Noel Coward On (And In) Theatre, edited and with commentary by Barry Day, Knopf. 183 photos. 496 pages. $40
By Bill Hirschman
Noël Coward meant to write a full tome on “Theatre” but time, health and a score of other projects apparently got in the way.oward
But Barry Day, a stage producer, biographer of literary figures, Sherlock Holmes novelist and prolific Coward devotee, realized that Coward had in essence done it indirectly.
Thus, the germ for Noel Coward On (And In) The Theatre.
Via letters, magazines articles, poems, song lyrics, diary entries, speeches inside his plays and a half-dozen other venues, Coward had written extensively, almost exhaustively during his lifetime about the art and craft of playwriting, acting, songwriting, directing, producing and the realities of dealing with other denizens in the mercurial world of theater.
As he has done with other writers, Day has organized literally hundreds and hundreds of these quotes, articles and published insights into Noel Coward On (and on) Theatre – a 450-plus-page journey in which Day serves as a context-setting tour guide through Coward’s observations.
Day writes, “He was a true Renaissance Man – who just happened to live in the twentieth century.”
Day’s own insights are solid most of the time, but his encyclopedic knowledge of Coward’s life and work is invaluable in organizing this project, embellished with scores upon scores of photos, playbill covers, handwritten song lyrics and drawings.
For those under a certain age, Coward’s name, reputation and rarely-revived work speak of another time – the first two-thirds of the 20th Century when manners, style, self-deprecation and a cosmopolitan elegance ruled.
But today’s shallow perception of Coward’s persona primarily as a witty sophisticate — a fiction he constructed out of a modest background in class-conscious England – badly underestimates the complex and talented artist who actually was one of a handful of theatrical figures who helped transformed British theater — and by extension theater on both sides of the pond.
Genuinely fascinating is to realize – as Coward himself did – that Coward was once the cutting edge of his time. He began his career in the classic drawing room theater of the early 20th century, evolved during two World Wars, but ended up as the epitome of a style quickly being left behind. While appreciative of great theater no matter the genre or approach, we see him struggling as the Angry Young Man movement takes over, erasing much of his popularity.
Particularly striking is how Coward’s observations, first written down in his youth and then revaluated in his senior years, chart that change in British theater: staid drawing room offerings at one end and message plays with social import at the other end. In fact, he cherishes finely wrought comedy for its entertainment value as well as heartfelt plays, but in his estimation entertainment ought to be the priority.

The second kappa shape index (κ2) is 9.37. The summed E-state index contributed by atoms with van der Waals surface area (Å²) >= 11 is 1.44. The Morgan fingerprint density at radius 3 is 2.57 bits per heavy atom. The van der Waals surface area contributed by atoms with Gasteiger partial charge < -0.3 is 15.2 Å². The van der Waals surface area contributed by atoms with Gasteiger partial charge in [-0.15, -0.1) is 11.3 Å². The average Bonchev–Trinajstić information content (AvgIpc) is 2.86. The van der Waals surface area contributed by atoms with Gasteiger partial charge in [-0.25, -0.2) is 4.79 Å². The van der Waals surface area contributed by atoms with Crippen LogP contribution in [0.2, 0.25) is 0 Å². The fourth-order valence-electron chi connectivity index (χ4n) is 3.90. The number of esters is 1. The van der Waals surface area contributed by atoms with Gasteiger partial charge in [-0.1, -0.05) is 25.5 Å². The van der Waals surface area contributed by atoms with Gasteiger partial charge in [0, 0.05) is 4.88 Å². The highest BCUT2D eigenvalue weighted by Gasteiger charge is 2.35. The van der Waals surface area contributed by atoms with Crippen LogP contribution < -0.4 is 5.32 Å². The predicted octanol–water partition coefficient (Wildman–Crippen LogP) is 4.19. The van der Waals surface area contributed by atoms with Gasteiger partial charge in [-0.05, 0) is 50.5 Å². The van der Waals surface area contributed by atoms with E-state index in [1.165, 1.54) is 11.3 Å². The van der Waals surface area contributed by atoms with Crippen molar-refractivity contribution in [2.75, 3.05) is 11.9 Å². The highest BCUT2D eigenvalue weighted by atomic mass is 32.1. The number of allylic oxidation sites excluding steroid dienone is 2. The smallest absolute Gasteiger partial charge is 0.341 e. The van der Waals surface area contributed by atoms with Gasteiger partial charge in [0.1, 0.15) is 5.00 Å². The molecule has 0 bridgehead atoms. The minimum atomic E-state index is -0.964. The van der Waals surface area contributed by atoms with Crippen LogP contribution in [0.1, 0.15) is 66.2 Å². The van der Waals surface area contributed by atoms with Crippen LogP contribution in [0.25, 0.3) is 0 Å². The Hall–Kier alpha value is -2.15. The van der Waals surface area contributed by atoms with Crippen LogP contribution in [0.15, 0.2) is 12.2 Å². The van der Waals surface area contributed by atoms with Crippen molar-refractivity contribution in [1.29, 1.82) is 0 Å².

His studied how-to’s are invaluable: He strongly believes that comedy is far harder to play than drama because comedy requires even more techniques to be consistently successful eight shows a week than drama. For instance, when a line of dialogue has two bits of humor in it – the initial one sentence that is humorous shouldn’t be hammered at in delivery, otherwise it will undercut the more pungent humor of the punch line later.
Day’s vision underscores Coward’s workmanlike devotion to the craft by allowing his hero to hold forth on inside baseball details of everything from how line readings in comedy are far more challenging than those in the most dramas, to how witty dialogue is entertaining but careful construction of a play is far more crucial in its worth and success. He advised actors to learn their lines before the first day of rehearsal and then develop the character. He was no fan of Stanislavski.
He also was supremely practical and realistic, willing to play Las Vegas or even do a magazine ad for a beer.
It contains little reference to his sexuality and virtually none to his work in films.
Throughout, Coward holds forth, evaluating nearly every major British and American theater star of the period, many of whom were friends but whose weaknesses and foibles he catalogues with as much clinical honesty as his awe and respect: Lunt and Fontanne, Gielgud, Olivier, Bea Lillie and a score of others – drunks, divas and geniuses.
Day is an old hand at this paradigm. He did similar work in volumes focusing on P.G. Wodehouse, Raymond Chandler, Oscar Wilde and Dorothy Parker.
As a guide, Day has no problem allowing Coward to repeat the same observation re-quoted in a different medium. He even pulls quotes in one topic and then later publishes the entire source article.
This volume is almost overwhelming in its detail, almost to the point of wanting to fast forward to “the good bits,” but Coward is such fascinating company that it would be boorish to complain.